“No,” Harper said with a laugh. “Maybe at his age, but he has a long way to go. I was a late-bloomer. I’m just excited to see him keep developing and to see where he ends up.”

Like Harper, Mulcahy was a high-profile high school player in New Jersey while starring at Gill St. Bernard in northern Somerset County. A native of Bayonne, Mulcahy was a four-year starter for one of the state’s most competitive programs in the state and in his final season with the Knights, he averaged a triple-double in a First Team All-State season.

Rutgers guard Paul Mulcahy. (Photo by Ben Solomon/Rutgers Athletics)

“I feel really proud to be representing New Jersey,” Mulcahy said. “A lot of times, for people in New Jersey, there is a stigma to going to Rutgers and I get it that people want to go out of state. But then there are people who transfer in their first or second year to come here and they love it. For the guys who come here and stay, stay the course and figure it out, this is exciting.”

In his first season at Rutgers, Mulcahy came off the bench and provided the Scarlet Knights with a unique skillset that emphasized his passing ability and size (6-6) for a point guard. Last season, Mulcahy drastically improved his shooting and connected on 39 percent of his three-point attempts to lead the team.

“Every year, his game has improved,” Pikiell said of Mulcahy. “He has gotten better defensively. He is shooting the ball well from deep. He has gotten bigger, he has gotten stronger. He is making really good decisions. I think he is just always up for that challenge and he is just way more comfortable on the court.”

Omoruyi is not a native of New Jersey, having moved to the United States from Nigeria prior to high school, but has embraced the state as his second home, particularly now that he is at Rutgers. The proximity to his high school alma mater was a factor in choosing Rutgers over a number of big-name programs and after hearing a packed Jersey Mike’s Arena chanting “We want Cliff” in his direction while he was in attendance as a prospective recruit, Omoruyi is looking forward to experiencing the home crowd for the first time after playing through a freshman season in which fans were not allowed in the building formerly known as the RAC.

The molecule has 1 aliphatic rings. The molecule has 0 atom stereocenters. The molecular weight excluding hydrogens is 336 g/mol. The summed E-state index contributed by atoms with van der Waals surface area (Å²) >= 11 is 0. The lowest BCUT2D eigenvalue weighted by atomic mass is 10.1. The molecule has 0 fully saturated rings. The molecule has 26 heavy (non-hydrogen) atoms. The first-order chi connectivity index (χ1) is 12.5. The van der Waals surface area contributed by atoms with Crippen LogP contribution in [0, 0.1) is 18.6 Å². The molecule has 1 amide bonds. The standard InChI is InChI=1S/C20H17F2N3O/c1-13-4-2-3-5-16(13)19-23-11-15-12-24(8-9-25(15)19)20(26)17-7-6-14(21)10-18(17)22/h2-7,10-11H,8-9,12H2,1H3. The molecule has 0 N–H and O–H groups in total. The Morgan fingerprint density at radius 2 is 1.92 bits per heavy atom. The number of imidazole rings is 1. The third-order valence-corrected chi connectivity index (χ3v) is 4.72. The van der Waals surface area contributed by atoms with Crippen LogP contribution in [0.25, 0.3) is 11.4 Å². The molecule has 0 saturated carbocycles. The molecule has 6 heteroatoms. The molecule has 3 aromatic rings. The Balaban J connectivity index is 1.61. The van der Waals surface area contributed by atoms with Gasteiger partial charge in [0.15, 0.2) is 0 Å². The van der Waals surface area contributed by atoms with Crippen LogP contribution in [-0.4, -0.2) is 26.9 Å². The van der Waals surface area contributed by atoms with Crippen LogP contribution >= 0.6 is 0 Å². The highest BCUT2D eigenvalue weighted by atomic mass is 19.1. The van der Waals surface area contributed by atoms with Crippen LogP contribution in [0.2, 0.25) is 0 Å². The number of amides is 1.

“From my freshman year (at Roselle Catholic) to my senior year, I watched the development of Rutgers,” Omoruyi said. “The coaches just kept telling me to keep watching and keep watching and by the time I was a senior, they were going to be very good team. They said, ‘You are going to make your decision yourself, but just watch the development and what how the fans come out.’ Rutgers was one of the most together teams and I wanted to be a part of that.”

Rutgers second-year freshman Cliff Omoruyi. (Photo: Ben Solomon/Rutgers Athletics)

Pikiell is also looking forward to seeing what Omoruyi can do this season after breaking in as a freshman last season. Omoruyi started the first six games of his freshman season before a knee injury sidelined him for five games. Upon returning, he came off the bench to back up starting center Myles Johnson, who transferred to UCLA for this season.

“Cliff works harder than any big guy we’ve had here ever, probably,” Pikiell said. “If there is a big guy that works harder than him, I’d be shocked.

“He is top-shelf. He is as good as any big man we have ever had here. He can block shots, his work ethic is off the charts. He is making 15-footers now. His free-throw percentage is much better. I think people don’t realize how hard it is to come into the best league in the country as a freshman."

“Coach Pikiell is giving me the green light to shoot and the freedom to do more with my offensive game,” Omoruyi said. “Most of the season, I will be playing with my back to the basket, but if I get an open shot, I have the confidence to shoot the ball and I know my teammates and my coaches believe in me.”

The Jersey trio helped Rutgers beat Clemson in the first round of the NCAA Tournament and come within an earshot of upsetting Houston in the second round before watching Houston go on to reach the Final Four. As three of five core members of last year’s team coming back for 2021-22 along with Baker and Caleb McConnell, Harper, Mulcahy and Omoruyi are expecting bigger things for themselves, the team as a whole and the prospect of making Rutgers an appealing option for New Jersey’s best players.

“We want to take this program as far as we can go this year,” Harper said. “We want to put Rutgers on the map and that doesn’t stop at just making the NCAA Tournament. We want to win the Big Ten, we want to go to the Final Four and we come out to practice and work with those goals in mind every day.”